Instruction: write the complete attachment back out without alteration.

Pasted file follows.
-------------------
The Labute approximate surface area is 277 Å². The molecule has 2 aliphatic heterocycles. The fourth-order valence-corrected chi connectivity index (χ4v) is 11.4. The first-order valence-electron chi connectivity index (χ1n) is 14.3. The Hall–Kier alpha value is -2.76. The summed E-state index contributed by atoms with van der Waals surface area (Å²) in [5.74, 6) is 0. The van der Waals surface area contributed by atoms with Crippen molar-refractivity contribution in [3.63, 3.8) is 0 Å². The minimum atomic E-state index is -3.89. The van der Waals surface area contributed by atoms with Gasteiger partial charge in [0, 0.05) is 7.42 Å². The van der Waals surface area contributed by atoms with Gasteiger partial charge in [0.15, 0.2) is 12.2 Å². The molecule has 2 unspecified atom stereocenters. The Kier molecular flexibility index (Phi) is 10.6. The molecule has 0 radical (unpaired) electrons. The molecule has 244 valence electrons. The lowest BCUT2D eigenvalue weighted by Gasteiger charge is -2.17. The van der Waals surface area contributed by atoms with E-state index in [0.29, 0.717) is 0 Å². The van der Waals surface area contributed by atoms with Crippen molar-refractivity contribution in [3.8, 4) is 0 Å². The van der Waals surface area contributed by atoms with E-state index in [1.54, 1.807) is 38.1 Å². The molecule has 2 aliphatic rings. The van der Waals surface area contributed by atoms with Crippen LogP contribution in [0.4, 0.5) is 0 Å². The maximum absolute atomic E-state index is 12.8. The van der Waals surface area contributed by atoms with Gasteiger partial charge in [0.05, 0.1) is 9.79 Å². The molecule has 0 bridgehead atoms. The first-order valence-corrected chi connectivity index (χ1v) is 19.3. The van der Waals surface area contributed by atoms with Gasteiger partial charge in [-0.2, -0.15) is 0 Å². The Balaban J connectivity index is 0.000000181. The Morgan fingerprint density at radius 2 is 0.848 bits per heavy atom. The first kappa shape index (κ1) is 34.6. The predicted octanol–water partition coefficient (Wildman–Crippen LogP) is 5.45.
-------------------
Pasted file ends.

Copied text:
The Labute approximate surface area is 277 Å². The molecule has 2 aliphatic heterocycles. The fourth-order valence-corrected chi connectivity index (χ4v) is 11.4. The first-order valence-electron chi connectivity index (χ1n) is 14.3. The Hall–Kier alpha value is -2.76. The summed E-state index contributed by atoms with van der Waals surface area (Å²) in [5.74, 6) is 0. The van der Waals surface area contributed by atoms with Crippen molar-refractivity contribution in [3.63, 3.8) is 0 Å². The minimum atomic E-state index is -3.89. The van der Waals surface area contributed by atoms with Gasteiger partial charge in [0, 0.05) is 7.42 Å². The van der Waals surface area contributed by atoms with Gasteiger partial charge in [0.15, 0.2) is 12.2 Å². The molecule has 2 unspecified atom stereocenters. The Kier molecular flexibility index (Phi) is 10.6. The molecule has 0 radical (unpaired) electrons. The molecule has 244 valence electrons. The lowest BCUT2D eigenvalue weighted by Gasteiger charge is -2.17. The van der Waals surface area contributed by atoms with E-state index in [0.29, 0.717) is 0 Å². The van der Waals surface area contributed by atoms with Crippen molar-refractivity contribution in [3.8, 4) is 0 Å². The van der Waals surface area contributed by atoms with E-state index in [1.54, 1.807) is 38.1 Å². The molecule has 2 aliphatic rings. The van der Waals surface area contributed by atoms with Crippen LogP contribution in [0.4, 0.5) is 0 Å². The maximum absolute atomic E-state index is 12.8. The van der Waals surface area contributed by atoms with Gasteiger partial charge in [0.05, 0.1) is 9.79 Å². The molecule has 0 bridgehead atoms. The first-order valence-corrected chi connectivity index (χ1v) is 19.3. The van der Waals surface area contributed by atoms with Gasteiger partial charge in [-0.2, -0.15) is 0 Å². The Balaban J connectivity index is 0.000000181. The Morgan fingerprint density at radius 2 is 0.848 bits per heavy atom. The first kappa shape index (κ1) is 34.6. The predicted octanol–water partition coefficient (Wildman–Crippen LogP) is 5.45.